The National Commission to Address Racism in Nursing defines racism as "Assaults on the human spirit in the form of biases, prejudices, and an ideology of superiority that persistently cause moral suffering and perpetuate injustices and inequities."
The Commission surveyed over 5,600 Nurses and found racism to be a significant problem in the field. Results show:
63% of Nurses personally experienced an act of racism in the workplace with the transgressors being either a peer (66%), patients (63%), or a manager or supervisor (60%).
56% of Nurses say racism in the workplace has negatively impacted their professional well-being.
“We are still living through the structural racism that is embedded in America,” says Quanna Batiste-Brown, DNP, RN, Chief Nursing Officer in Ambulatory Care at UCLA Health. “I think addressing it in Nursing is one of the things we can do to move forward.”
Along with addressing the issue, health systems are using various strategies to help eradicate Racism in Nursing.
Establishing A Task Force
A task force or Council is usually a group consisting of healthcare leaders such as Chief Nursing Officers (CNO), Chief Diversity Officers (CDO), clinical and non clinical staff.
Seattle Children's task force is comprised of Nurses, coaches, Inclusion Network members, Physicians, support staff, scientists and leaders who developed the Health Equity and Anti-Racism Action Plan.
The Action Plan aims to drive systemwide change that will be measured and reported out publicly on a quarterly basis.
Nurses at UCLA Health established a council called Unity in Diversity (UID). The primary purpose of UID is to assess, plan, implement and continuously improve actions toward establishing an authentic environment of equity, diversity, and inclusion for patients, trainees, and Nursing staff.
Karen Grimley, PhD, MBA, RN, Chief Nursing Executive for UCLA Health told Becker's Hospital Review, "That group dovetails into the health system steering committee that's been created by our Chief health, Equity, Diversity and Inclusion Officer. So, we've tried to put a system in place that's going to identify and begin to address cultural norms that may be contributing to systemic bias and racism."
Education And Training
Mount Sinai Health System created the United in Solidarity Resource Guide. This guide is a catalogue of educational articles and resources to learn about racism, prejudice, and bias in America as well as causes to support the fight against injustice.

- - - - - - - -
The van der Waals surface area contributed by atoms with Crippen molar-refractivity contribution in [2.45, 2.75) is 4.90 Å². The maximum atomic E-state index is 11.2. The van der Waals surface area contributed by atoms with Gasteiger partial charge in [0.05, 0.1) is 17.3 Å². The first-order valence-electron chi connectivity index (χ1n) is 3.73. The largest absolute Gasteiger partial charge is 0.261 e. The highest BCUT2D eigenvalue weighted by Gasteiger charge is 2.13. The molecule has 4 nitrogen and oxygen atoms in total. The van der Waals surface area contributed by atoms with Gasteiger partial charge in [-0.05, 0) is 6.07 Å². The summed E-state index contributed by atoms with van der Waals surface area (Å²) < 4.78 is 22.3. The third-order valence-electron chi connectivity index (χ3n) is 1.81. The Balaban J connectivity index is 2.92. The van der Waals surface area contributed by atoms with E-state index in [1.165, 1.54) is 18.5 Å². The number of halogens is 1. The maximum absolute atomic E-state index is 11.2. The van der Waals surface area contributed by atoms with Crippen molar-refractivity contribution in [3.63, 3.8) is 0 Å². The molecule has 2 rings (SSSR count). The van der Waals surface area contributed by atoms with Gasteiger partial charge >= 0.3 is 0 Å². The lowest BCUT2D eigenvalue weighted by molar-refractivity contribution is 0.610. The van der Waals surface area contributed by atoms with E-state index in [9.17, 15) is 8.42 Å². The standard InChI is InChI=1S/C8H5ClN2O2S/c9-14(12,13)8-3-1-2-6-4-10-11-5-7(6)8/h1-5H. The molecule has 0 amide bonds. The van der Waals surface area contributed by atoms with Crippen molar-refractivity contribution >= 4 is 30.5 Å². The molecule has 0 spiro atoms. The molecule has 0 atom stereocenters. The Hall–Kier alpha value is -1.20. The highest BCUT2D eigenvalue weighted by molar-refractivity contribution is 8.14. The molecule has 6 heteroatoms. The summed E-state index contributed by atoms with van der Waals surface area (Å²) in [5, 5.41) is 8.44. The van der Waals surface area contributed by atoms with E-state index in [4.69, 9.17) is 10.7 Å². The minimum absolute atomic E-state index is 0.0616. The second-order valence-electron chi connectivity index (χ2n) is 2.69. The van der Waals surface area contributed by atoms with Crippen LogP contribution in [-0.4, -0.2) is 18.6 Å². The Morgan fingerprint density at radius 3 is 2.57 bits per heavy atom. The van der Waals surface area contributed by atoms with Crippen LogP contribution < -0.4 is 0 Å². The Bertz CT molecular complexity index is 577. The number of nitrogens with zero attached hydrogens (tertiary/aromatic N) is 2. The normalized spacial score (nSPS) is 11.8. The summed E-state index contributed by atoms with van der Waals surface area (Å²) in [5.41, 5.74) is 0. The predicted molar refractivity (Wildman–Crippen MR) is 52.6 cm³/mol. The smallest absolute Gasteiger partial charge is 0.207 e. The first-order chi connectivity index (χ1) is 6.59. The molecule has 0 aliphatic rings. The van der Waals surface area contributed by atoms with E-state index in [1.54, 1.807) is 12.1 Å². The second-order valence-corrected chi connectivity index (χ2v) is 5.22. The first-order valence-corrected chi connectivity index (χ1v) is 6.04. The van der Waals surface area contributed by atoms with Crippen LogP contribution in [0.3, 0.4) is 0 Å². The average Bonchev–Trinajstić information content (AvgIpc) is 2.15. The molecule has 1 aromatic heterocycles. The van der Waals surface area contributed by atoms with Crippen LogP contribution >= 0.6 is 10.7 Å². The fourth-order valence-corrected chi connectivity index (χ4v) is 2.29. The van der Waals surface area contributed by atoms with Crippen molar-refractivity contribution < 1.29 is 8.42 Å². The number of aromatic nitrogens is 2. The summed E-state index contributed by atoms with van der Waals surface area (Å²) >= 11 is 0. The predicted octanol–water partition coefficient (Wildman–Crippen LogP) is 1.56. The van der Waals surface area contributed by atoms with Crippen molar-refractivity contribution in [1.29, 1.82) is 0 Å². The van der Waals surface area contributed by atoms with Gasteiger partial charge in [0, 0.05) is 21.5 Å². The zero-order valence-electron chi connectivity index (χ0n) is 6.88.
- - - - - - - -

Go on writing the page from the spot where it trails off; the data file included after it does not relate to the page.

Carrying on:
Mass General Brigham launched its first system-wide anti-racism educational program, titled Stepping Stones. Stepping Stones was designed to allow viewers to understand how racism exists and functions in our society - and how they can combat it.
RWJ Barnabas Health compiled a list of educational anti-racism resources such as implicit bias tests, white privilege checklist, and a systemic racism video series.
Hiring Nurses that represent diverse communities is essential. They provide opportunities to administer quality care because of their understanding of various cultures, languages, gender identities, ethnicities, etc. Having diverse Nurses in leadership positions can play a crucial role in breaking down barriers such as discrimination in Nursing.
Staff from diverse backgrounds with histories of discrimination in healthcare may feel reassured when they see people who look like them in leadership positions. They may also feel more comfortable coming forward and reporting an incident of racism or discrimination.
No matter which initiatives a hospital implements, it must start with awareness and identifying any structural biases or barriers.
Marcus Henderson, MSN, RN, lecturer from the University of Pennsylvania’s Department of Family and Community Health, said “To adequately and effectively address health inequities and social determinants of health, Nursing must first look inward to address the inequity, lack of diversity, discrimination, and racism that lies within the profession. It’s not hiding. It has always been in plain sight.”